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Monday, 16 November 2009 05:14

Microsoft unapologetic over Xbox Live bans

Written by David Stellmack

Image

Company committed to dealing with piracy issues

With the news that Microsoft has dealt a serious blow to Xbox 360 users with modified consoles, the fallout has been about what you might expect. According to our sources, the straw that really broke Microsoft’s back this time around were the number of users with modified consoles that were engaged in playing the recently released Call of Duty: Modern Warfare 2 by downloading it prior to the actual release of the game.

Microsoft seems to be unapologetic over the banning of consoles and users. The company is dedicated to attacking the industry-wide problem of piracy on their platform. As part of the clamp down, estimates are that as many as over one million consoles worldwide have been banned due to modification of their consoles.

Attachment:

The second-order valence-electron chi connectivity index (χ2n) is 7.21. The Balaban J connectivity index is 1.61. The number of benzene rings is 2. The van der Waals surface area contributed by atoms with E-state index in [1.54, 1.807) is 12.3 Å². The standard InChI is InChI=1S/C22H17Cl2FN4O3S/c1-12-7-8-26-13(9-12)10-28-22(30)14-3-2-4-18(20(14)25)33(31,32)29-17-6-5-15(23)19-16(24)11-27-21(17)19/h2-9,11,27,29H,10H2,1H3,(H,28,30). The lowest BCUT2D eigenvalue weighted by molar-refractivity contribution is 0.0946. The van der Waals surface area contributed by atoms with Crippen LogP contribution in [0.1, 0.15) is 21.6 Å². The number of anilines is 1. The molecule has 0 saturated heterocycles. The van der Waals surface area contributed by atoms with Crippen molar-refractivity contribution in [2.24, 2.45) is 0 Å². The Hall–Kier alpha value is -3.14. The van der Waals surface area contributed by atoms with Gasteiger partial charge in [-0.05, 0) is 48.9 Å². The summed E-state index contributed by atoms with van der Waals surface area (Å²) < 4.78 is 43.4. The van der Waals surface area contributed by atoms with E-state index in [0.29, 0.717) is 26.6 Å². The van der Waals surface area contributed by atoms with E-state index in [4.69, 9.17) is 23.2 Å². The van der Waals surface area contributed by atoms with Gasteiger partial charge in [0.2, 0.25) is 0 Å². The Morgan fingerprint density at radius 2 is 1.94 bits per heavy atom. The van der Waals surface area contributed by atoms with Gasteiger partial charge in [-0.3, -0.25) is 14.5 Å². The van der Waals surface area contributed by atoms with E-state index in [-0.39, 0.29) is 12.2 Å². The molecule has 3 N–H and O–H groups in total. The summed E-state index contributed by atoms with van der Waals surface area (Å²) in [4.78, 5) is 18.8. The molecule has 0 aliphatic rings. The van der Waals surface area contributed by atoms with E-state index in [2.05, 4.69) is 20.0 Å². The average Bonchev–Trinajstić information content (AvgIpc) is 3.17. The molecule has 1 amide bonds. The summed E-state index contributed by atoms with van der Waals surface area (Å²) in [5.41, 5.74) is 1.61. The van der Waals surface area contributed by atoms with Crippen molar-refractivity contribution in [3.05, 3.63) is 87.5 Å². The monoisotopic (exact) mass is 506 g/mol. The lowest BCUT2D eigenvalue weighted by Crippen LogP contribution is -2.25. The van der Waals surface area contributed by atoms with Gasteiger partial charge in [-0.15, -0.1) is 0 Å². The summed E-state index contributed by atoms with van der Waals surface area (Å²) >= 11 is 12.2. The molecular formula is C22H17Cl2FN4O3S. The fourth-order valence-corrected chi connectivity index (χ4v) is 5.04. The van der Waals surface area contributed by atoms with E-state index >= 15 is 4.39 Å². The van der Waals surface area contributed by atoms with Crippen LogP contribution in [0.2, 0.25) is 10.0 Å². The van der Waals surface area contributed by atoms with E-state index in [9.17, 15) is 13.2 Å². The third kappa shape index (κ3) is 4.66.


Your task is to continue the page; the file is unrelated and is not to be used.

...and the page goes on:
While the company has not released specifics on how the identification process works or how the company determines if a ban is warranted, sources report that it is likely that that the bans were justified due to the use of downloaded pirated copies of games that were being played on modified Xbox 360 systems.

With all of the consoles that have been banned, the sales of used Xbox 360 systems have also taken a hit; with the company warning users about the fact that the company will not reverse a ban on a console, even if the console now has a different owner. Many retailers are reporting that banned users are attempting to dump banned consoles and purchase a new one. Some retailers are already stopping the practice of accepting for trade or purchase any Xbox 360 consoles. As one retailer told us, “Until I have a good, accurate way to check and make sure that the console isn’t banned, I am not accepting any additional systems, and I will only be selling new ones for the time being.”

Some retailers that we have spoken with have expressed to us that they would like to see Microsoft post an updated list of the Xbox 360 console serial numbers that the company considers banned.

Last modified on Monday, 16 November 2009 10:33

David Stellmack

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